CS/ECE 374 A: Meta-Policies

This document summarizes my justifications for some recent course policy changes.

Why I stopped grading on a curve

— Stay tuned —

Why I stopped giving 25% for “I don't know”

After 20 years of awarding 25% partial credit for answering any problem with "I don't know", I was convinced to end this practice in Spring 2020. The 25% partial credit policy was intended to reward self-awareness; I still believe that truthfully admitting ignorance indicates more mastery of the material than submitting a completely incorrect answer.

However, in practice, the IDK partial credit seems to undermine some students' confidence, and it introduces an distracting element of gamesmanship. Students who lack confidence in their ability often submit IDK rather than risk getting even less than 25% partial credit, even when in fact they can produce a solution that is more than 25% partial credit. Other students spend far too much mental energy trying to guess whether their partial solution is worth more or less than IDK; I've heard several complaints that the IDK policy discourages students from "trying" or "guessing". So at least for these students, IDK credit shifts the focus of homework and exam questions toward risk-avoidance or grade optimization, and away from the actual course material.

Over the past few years, I've also observed an increasing tendency among struggling students to use IDKs in a way that is clearly self-destructive, such as answering IDK to a majority of the final exam questions, meeting the minimum homework requirement by submitting 16 IDKs, or ignoring the fact that submitting IDK for any homework problem is actually worse for your overall grade than submitting nothing at all.

In particular, there is some evidence that the IDK policy unfairly impacts female and underrepresented minority students.

So no more partial "I don't know" credit. We want students to make a good-faith effort to solve every problem, especially on exams.

Why I require hand-written cheat sheets

I used to allow printed/photocopied cheat sheets, but around 2015, I started seeing a signfiicant increase in students who were including reduced photocopies of complete homework solutions, lecture notes, and/or old homework/lab/exam solutions, or just photocopying cheat sheets created by other students. The most extreme example I ever saw consisted of 144 pages of notes and solutions — four 6×6 grids of reduced pages, one on each side of each sheet of paper — none of which was actually readable by normal human eyes.

Cheat sheets are far more useful as a study techinque than as an in-exam reference. Creating them forces students to filter the relevant course material down to a one- or two-page summary of essential ideas. More poetically, writing the cheat sheet gets the key ideas out of your notes and into your fingers. (This isn't the reason we don't return cheat sheets to students after we grade exams — that's more a logistical nightmare — but it it is why I don't feel too guilty about it.) Cheat sheets also help avoid memorization, but that's only a side benefit; memorization isn't particularly helpful in this class. So not suprisignly, students who shared or photocopied cheat sheets performed significantly worse than students who wrote their own cheat sheets by hand.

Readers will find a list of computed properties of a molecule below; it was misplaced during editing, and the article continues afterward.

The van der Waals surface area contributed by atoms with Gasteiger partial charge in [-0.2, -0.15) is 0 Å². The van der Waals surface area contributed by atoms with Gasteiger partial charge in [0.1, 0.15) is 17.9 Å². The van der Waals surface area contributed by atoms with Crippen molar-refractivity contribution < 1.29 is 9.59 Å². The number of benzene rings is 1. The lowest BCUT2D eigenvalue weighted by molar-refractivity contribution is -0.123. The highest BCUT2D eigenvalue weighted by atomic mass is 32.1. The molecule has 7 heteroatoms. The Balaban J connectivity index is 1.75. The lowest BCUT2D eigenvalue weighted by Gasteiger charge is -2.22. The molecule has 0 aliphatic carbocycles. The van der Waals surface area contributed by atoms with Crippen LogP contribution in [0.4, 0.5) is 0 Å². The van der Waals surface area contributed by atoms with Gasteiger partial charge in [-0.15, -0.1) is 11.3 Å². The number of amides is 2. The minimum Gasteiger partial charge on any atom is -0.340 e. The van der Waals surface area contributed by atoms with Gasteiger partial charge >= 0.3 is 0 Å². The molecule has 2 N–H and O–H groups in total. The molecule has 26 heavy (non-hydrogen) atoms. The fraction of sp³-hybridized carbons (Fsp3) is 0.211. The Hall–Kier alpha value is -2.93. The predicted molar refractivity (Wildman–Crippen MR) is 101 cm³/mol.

Why I stopped dropping exam scores

I used to drop the lowest problem from each exam, but this policy had the counterintuitive effect of lowering students' performance, for behavioral rather than statistical reasons. Many students would just ignore one problem on each exam, but they often ignored the wrong problem.

In 2010, I switched to a policy of dropping the lowest three three exam problems across the entire semester. With this new policy, the strategy of ignoring one problem on each exam virtually disappeared; surprisingly, this lead to a significant improvement in overall averages!

However, dropping the lowest exam scores actually lowers more grades than it raises, because of more subtle statistical effects. Dropping scores raises everyone's average (as a percentage of the maximum possible score), which means it also raises the mean. If you have mostly high scores with a few low outliers, dropping the low outliers raises your average. But if all scores are about the same, dropping the lowest scores actually lowers your average relative to the rest of the class, which lowers your final grade. (Historically, this class has been graded on a curve.)

So now I just keep it simple. Every exam grade counts.

I drop homework scores for a different reason — sometimes students get sick or overwhelmed, or they need to travel, but CS 374 is too big and complicated to reliably deal with extensions. Homework scores are typically high enough and their contribution to the final course grade is low enough to avoid the counterintuitive statistical effects. Or so I tell myself. (For example, 75% of the students in Spring 2017 CS 473 had a homework average of 89% or better, and 90% had a homework average of 75% or better.) Hopefully this flexibility helps students concentrate on using the homework for its intended purpose — practice and feedback with the course material — and not worry so much about homework grades.